[DECtalk], Re: dectalk in mp3 format

  • From: "Nick Gawronski" <nick@xxxxxxxxxxxxxxxxx>
  • To: <dectalk@xxxxxxxxxxxxx>
  • Date: Mon, 9 Aug 2004 18:29:26 -0500

Hi, I use soundforge 6.0 for single track editing and ntrack for multi track
editing will these tools work ok?  bye
My web page is at http://www.nickgawronski.com
----- Original Message ----- 
From: "Jayson Smith" <ratguy@xxxxxxxxxxxxx>
To: <dectalk@xxxxxxxxxxxxx>
Sent: Monday, August 09, 2004 6:13 PM
Subject: [DECtalk], Re: dectalk in mp3 format


> Hello,
> This answer will be brief, as I don't know how knowledgable you are in the
> field of audio editing, what software you have available to you, etc.  If
> you'd like a more detailed letter please let me know, and also tell me
what
> you have at your disposal.  Also, anybody else who has other tips, or a
> better way to do it, please feel free to chime in!  This is an often
> overlooked part of creating a Dectalk performance, and it wouldn't hurt to
> get a discussion going and get a few good tips!
> Ok, I'm assuming you're using the speak43 application, telling it to
convert
> to .wav files.  As far as I know, the highest quality you can get from
> speak43 itself is 11025 sampling rate, 16 bit.  You want that.  I also
> assume you're trying to do something like make Dectalk sing in harmony, a
> round, etc.  If so, then you'll have to have one file for each part of the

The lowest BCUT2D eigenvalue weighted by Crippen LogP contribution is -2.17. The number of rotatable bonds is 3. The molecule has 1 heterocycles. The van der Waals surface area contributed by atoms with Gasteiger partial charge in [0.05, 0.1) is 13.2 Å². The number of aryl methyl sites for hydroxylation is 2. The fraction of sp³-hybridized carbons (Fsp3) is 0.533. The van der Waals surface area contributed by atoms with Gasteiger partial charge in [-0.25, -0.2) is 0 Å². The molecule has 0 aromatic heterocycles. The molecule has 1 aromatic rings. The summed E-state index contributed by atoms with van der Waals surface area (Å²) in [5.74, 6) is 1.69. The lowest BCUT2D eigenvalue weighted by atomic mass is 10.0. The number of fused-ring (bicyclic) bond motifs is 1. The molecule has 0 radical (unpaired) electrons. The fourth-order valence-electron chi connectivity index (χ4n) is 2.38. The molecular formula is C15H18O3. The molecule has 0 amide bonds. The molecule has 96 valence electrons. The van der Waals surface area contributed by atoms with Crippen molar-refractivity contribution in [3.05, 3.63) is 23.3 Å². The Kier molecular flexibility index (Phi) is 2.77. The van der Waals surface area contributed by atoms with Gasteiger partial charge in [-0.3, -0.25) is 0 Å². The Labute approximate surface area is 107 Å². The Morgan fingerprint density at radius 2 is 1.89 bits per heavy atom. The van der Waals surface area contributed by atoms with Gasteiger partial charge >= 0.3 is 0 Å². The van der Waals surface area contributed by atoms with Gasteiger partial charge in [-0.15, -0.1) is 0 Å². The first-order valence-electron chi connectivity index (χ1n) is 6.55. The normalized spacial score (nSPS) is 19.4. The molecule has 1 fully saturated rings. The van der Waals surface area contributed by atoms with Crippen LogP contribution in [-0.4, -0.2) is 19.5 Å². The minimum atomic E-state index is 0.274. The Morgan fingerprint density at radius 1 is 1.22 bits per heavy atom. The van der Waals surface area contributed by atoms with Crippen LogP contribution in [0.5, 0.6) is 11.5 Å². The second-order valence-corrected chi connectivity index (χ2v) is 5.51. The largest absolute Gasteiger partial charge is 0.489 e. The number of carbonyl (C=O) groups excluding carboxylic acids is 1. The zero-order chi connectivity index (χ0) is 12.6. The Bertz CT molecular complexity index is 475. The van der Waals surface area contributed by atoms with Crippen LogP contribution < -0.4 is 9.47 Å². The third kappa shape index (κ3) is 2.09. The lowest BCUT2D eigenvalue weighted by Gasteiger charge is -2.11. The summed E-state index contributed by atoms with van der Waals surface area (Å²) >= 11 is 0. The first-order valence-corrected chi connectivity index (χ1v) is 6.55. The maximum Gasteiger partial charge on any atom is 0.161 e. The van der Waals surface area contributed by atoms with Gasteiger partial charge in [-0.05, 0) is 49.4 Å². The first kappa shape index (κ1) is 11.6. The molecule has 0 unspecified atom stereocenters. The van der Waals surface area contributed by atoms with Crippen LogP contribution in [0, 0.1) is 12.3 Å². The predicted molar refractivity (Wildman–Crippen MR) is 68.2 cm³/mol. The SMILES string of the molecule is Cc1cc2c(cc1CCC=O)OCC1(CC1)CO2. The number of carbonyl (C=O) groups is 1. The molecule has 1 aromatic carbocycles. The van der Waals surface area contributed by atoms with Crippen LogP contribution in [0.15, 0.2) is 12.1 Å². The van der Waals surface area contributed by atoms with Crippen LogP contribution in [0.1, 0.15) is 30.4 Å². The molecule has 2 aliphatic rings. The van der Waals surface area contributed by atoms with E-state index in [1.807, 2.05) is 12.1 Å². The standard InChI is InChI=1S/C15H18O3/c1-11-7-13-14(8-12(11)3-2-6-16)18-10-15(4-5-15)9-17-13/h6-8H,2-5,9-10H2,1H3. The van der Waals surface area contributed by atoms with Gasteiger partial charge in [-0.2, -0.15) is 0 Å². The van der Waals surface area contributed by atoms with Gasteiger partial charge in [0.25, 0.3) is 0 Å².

> song and convert them to separate wav files, or that would be the easiest
> route anyway.  After that, you'll want to mix them of course to create
what
> will probably be close to the finished product.  On some sound cards,
lower
> sample rates produce a slight hissing sound, and on some those sample
rates
> even cause aliasing.  Aliasing is the introduction of unwanted high
> frequencies into the audio, which weren't in the original product.  This
is
> caused by quick and dirty sample rate conversions among other things.
> Goldwave, for example, has a sample rate convertor but if you use it to
> upsample, that is, convert to a higher sample rate, you get aliasing.
Cool
> Edit Pro at least, has a convertor which takes care of the aliasing
problem
> and you end up with a product which sounds almost, if not exactly, like
the
> original.  Because of various low sample rate issues, I always upsample my
> stuff using Cool Edit Pro, usually to 44100, which is the standard sample
> rate for CD quality material.  Always keep it sixteen bit!  It really
> doesn't matter about mono Vs. stereo, but just remember to keep it 16 bit!
> The reason is that once you convert to 8 bit, the extra precision of 16
bit
> audio is lost and you can't get it back again, not even by converting it
to
> 16 bit audio again.  So here's what I do.
> First I get all the wav files of all the parts to the song.  I then
upsample
> them using Cool Edit Pro.  Then I start a new project in Cakewalk Pro
Audio
> 9.  I then put each of the newly upsampled wav files on its own track.
Any
> time you mix audio together, you're bound to end up with some clipping or
> distortion if you keep the volumes the same.  Because of that, I lower the
> volume on all the tracks until there is no clipping.  Then I mix that down
> to a new .wav file, then run that through a Normalize command, which
raises
> the total overall volume to the maximum possible without clipping.
> Hope this helps!
> Jayson.
>
> ----- Original Message -----
> From: "Nick Gawronski" <nick@xxxxxxxxxxxxxxxxx>
> To: <dectalk@xxxxxxxxxxxxx>
> Sent: Monday, August 09, 2004 6:17 PM
> Subject: [DECtalk], dectalk in mp3 format
>
>
> > Hi, What is the best way to mix and convert dectalk stuff into mp3
format?
> > bye
> > My web page is at http://www.nickgawronski.com
> >
> >
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